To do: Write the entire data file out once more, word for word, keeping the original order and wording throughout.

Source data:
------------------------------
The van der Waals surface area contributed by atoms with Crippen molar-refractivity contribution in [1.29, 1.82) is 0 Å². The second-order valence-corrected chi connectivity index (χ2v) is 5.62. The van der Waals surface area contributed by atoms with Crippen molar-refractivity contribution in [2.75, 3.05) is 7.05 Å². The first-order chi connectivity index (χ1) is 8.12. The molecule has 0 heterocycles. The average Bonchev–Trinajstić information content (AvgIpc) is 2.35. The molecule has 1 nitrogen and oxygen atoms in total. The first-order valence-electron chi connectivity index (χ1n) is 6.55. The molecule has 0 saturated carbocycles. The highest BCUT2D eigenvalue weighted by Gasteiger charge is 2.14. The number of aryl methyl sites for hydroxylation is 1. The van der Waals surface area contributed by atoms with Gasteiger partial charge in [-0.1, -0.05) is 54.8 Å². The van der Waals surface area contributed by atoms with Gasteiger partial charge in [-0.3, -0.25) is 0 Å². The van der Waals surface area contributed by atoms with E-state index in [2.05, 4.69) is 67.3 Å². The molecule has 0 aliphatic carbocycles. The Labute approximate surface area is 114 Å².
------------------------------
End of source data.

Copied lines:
The van der Waals surface area contributed by atoms with Crippen molar-refractivity contribution in [1.29, 1.82) is 0 Å². The second-order valence-corrected chi connectivity index (χ2v) is 5.62. The van der Waals surface area contributed by atoms with Crippen molar-refractivity contribution in [2.75, 3.05) is 7.05 Å². The first-order chi connectivity index (χ1) is 8.12. The molecule has 0 heterocycles. The average Bonchev–Trinajstić information content (AvgIpc) is 2.35. The molecule has 1 nitrogen and oxygen atoms in total. The first-order valence-electron chi connectivity index (χ1n) is 6.55. The molecule has 0 saturated carbocycles. The highest BCUT2D eigenvalue weighted by Gasteiger charge is 2.14. The number of aryl methyl sites for hydroxylation is 1. The van der Waals surface area contributed by atoms with Gasteiger partial charge in [-0.1, -0.05) is 54.8 Å². The van der Waals surface area contributed by atoms with Gasteiger partial charge in [-0.3, -0.25) is 0 Å². The van der Waals surface area contributed by atoms with E-state index in [2.05, 4.69) is 67.3 Å². The molecule has 0 aliphatic carbocycles. The Labute approximate surface area is 114 Å².